I first got involved in theater in 1968, at the height of a social tumult. I was a poet.
There are always and only two trains running.
There is life and there is death. Each of us rides them both. To live life with dignity, to celebrate and accept responsibility for your presence in the world is all that can be asked of anyone.
Jazz in itself is not struggling. That is, the music itself is not struggling... It's the attitude that's in trouble. My plays insist that we should not forget or toss away our history.
There's no idea in the world that is not contained by black life.
I could write forever about the black experience in America.
I been with strangers all day and they treated me like family.
I come in here to family and you treat me like a stranger.
I write for myself and my goal is bringing that world and that experience of black Americans to life on the stage and giving it a space there.
You are responsible for the world that you live in.
Land [is] the only thing God ain't making no more of.
I dont write particularly to effect social change.
I believe writing can do that, but thats not why I write.
I cried a river of tears but he was too heavy to float on them.
So I dragged him with me these years across an ocean.
Freedom is heavy. You got to put your shoulder to freedom. Put your shoulder to it and hope your back holds up.
The blues are important primarily because they contain the cultural expression and the cultural response to blacks in America and to the situation that they find themselves in. And contained in the blues is a philosophical system at work. And as part of the oral tradition, this is a way of passing along information.
Style ain't nothing but keeping the same idea from beginning to end. Everybody got it.
All you need is the blues. To me, the blues is the book, it's the bible, it's everything.
The director works as an interpretive artist, but he's still an artist, so you also have to give him room to create and to put his vision of the play or his translation or interpretation of the material on the stage.
I ain't never found no place for me to fit.
Seem like all I do is start over. It ain't nothing to find no starting place in the world. You just start from where you find yourself.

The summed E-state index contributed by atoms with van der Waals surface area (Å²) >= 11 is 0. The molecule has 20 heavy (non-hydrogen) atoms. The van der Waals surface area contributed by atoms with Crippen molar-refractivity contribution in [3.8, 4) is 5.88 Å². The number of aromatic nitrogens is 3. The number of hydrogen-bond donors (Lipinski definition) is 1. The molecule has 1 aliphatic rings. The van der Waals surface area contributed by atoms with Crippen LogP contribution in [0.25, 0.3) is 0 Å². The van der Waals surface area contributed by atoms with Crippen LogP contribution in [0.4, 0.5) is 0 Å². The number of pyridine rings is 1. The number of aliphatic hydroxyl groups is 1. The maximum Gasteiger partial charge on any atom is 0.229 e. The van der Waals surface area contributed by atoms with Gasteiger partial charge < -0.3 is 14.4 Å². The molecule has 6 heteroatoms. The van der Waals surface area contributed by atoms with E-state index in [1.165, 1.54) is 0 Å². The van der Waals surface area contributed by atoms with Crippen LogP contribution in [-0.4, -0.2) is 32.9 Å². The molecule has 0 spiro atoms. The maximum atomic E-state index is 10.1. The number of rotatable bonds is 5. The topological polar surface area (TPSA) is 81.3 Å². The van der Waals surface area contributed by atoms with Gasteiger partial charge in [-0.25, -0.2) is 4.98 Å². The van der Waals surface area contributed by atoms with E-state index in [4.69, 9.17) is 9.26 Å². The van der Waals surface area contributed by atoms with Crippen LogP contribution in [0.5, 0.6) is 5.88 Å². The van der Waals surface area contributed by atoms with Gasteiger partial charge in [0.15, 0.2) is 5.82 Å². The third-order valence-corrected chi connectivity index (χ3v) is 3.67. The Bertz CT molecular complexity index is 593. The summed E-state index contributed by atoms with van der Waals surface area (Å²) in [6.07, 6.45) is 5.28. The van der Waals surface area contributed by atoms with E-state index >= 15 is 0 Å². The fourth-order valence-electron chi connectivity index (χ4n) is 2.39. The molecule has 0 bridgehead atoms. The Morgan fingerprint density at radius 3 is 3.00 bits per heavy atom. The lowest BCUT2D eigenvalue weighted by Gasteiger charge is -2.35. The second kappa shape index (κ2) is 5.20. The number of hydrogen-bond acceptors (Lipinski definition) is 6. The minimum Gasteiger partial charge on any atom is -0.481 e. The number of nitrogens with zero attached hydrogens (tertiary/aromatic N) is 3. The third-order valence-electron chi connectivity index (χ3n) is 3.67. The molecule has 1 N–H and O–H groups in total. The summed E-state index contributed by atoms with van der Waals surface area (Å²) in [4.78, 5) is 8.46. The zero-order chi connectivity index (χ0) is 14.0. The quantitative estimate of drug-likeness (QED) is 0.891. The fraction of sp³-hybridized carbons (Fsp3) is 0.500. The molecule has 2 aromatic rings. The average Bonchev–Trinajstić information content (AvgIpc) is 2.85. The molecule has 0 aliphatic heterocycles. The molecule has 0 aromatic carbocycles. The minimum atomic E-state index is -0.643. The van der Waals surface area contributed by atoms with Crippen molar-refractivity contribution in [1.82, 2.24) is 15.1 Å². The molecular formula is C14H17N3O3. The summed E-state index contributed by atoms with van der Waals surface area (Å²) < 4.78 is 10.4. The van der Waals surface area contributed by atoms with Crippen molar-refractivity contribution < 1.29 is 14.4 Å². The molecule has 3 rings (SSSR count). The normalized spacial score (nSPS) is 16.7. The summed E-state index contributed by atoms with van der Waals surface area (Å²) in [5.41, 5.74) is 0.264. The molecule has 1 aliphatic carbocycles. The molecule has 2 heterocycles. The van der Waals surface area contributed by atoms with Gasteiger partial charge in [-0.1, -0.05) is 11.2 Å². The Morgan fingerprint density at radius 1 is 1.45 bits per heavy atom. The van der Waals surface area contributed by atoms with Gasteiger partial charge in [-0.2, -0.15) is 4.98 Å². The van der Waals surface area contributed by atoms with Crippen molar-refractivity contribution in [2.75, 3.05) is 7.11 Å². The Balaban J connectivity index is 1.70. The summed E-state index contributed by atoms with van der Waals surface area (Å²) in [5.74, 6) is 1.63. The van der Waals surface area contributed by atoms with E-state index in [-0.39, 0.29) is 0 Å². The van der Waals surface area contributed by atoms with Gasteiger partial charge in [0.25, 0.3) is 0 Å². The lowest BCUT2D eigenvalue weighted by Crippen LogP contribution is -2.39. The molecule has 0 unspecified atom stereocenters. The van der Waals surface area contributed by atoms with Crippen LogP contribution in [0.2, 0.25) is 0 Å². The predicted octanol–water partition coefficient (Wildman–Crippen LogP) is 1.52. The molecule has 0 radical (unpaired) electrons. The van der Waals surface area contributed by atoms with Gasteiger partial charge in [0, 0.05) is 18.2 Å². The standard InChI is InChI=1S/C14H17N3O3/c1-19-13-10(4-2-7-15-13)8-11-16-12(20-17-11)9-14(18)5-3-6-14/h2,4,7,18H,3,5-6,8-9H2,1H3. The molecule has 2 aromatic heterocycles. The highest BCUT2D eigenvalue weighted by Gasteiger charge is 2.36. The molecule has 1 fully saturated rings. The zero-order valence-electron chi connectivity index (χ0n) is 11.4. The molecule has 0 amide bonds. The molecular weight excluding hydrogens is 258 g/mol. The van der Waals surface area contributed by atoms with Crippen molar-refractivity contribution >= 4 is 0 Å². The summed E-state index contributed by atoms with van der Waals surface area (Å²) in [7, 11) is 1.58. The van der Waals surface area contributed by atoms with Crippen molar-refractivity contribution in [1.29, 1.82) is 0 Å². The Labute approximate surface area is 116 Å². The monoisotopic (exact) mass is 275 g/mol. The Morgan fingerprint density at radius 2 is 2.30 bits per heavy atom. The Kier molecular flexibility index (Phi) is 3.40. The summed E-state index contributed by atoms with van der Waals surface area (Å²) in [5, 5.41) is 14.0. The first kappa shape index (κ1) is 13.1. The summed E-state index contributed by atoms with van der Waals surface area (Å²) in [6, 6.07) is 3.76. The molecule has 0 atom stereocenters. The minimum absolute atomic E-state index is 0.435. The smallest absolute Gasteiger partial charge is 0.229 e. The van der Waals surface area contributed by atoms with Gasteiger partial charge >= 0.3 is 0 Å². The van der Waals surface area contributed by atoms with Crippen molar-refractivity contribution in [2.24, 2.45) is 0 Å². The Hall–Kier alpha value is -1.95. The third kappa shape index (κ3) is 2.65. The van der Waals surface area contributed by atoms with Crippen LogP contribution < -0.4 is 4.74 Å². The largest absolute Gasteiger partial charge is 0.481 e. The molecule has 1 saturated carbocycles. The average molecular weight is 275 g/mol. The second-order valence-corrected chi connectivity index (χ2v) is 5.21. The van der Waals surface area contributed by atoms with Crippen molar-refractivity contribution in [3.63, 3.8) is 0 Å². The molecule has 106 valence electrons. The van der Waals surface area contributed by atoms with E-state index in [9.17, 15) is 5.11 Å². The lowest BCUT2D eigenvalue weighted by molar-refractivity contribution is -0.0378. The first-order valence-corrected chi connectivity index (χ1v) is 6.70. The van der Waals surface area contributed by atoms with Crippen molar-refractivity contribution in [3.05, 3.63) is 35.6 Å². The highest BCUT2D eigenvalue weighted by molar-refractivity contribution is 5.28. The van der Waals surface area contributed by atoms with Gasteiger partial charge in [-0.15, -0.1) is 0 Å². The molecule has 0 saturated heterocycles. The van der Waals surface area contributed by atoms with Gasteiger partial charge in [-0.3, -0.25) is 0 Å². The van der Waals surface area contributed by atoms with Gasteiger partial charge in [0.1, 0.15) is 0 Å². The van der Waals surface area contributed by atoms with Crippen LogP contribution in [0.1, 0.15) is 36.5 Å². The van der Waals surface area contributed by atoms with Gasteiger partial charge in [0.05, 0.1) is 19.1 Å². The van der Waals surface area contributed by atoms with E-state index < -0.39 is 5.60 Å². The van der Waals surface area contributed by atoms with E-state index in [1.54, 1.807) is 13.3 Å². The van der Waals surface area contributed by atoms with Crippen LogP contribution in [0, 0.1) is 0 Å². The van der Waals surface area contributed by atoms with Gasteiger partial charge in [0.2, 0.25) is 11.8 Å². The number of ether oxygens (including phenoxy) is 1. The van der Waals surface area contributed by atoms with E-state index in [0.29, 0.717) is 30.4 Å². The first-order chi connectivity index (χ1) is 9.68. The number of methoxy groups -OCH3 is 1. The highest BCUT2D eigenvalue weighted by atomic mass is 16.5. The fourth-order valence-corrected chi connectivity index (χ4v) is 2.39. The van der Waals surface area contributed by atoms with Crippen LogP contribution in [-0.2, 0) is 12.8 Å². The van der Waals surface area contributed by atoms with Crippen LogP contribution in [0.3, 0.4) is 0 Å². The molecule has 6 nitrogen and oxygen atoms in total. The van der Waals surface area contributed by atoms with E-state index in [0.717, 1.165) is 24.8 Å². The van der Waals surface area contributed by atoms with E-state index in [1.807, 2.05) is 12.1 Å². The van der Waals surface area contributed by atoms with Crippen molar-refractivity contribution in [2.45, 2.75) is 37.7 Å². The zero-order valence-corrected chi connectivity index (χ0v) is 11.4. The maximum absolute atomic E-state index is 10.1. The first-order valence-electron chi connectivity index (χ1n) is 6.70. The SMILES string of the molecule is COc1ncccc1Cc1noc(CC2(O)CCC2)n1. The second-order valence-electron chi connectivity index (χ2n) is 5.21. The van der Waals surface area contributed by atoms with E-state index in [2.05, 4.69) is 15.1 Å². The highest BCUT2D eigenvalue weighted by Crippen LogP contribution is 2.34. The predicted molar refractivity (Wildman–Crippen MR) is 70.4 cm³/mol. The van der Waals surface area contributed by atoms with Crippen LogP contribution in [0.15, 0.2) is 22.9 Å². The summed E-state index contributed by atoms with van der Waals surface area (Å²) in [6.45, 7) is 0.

Between speeches and awards, you can find something to do every other week.
It's hard to write. Your focus gets splintered. Once you put one thing in your calendar, that month is gone.
My influences have been what I call my four Bs - the primary one being the blues, then Borges, Baraka, and Bearden.
So somehow, things that seem extraneous to the play in reality are not.
The scene lasts 37 minutes, and you only need 12 minutes of that for the plot. But if you pull the rest of it out, it's not my play.
If you want to support a writer, produce the first five plays he writes.
I believe in the American theatre. I believe in its power to inform about the human condition, its power to heal ... its power to uncover the truths we wrestle from uncertain and sometimes unyielding realities.
The impulse to write the poem, that impulse is a great dramatic impulse.
But hell, anybody could write a play. I do know this: all writers are not dramatists. You may be a great writer, but that doesn't necessarily mean you're a dramatist. Very few people have done both.
Life don't owe you nothing.
The details of our struggle to survive and prosper, in what has been a difficult and sometimes bitter relationship with a system of laws and practices that deny us access to the tools necessary for productive and industrious life, are available to any serious student of history or sociology.
. . . what happened, of course, was that I was writing a play set in the 1940's that was supposed to be somehow representative of black American life, and I didn't have any women in there. And I knew that wasn't going to work.
You got to take the crookeds with the straights. That's what Papa used to say.
I don't write for a particular audience.
All of art is a search for ways of being, of living life more fully.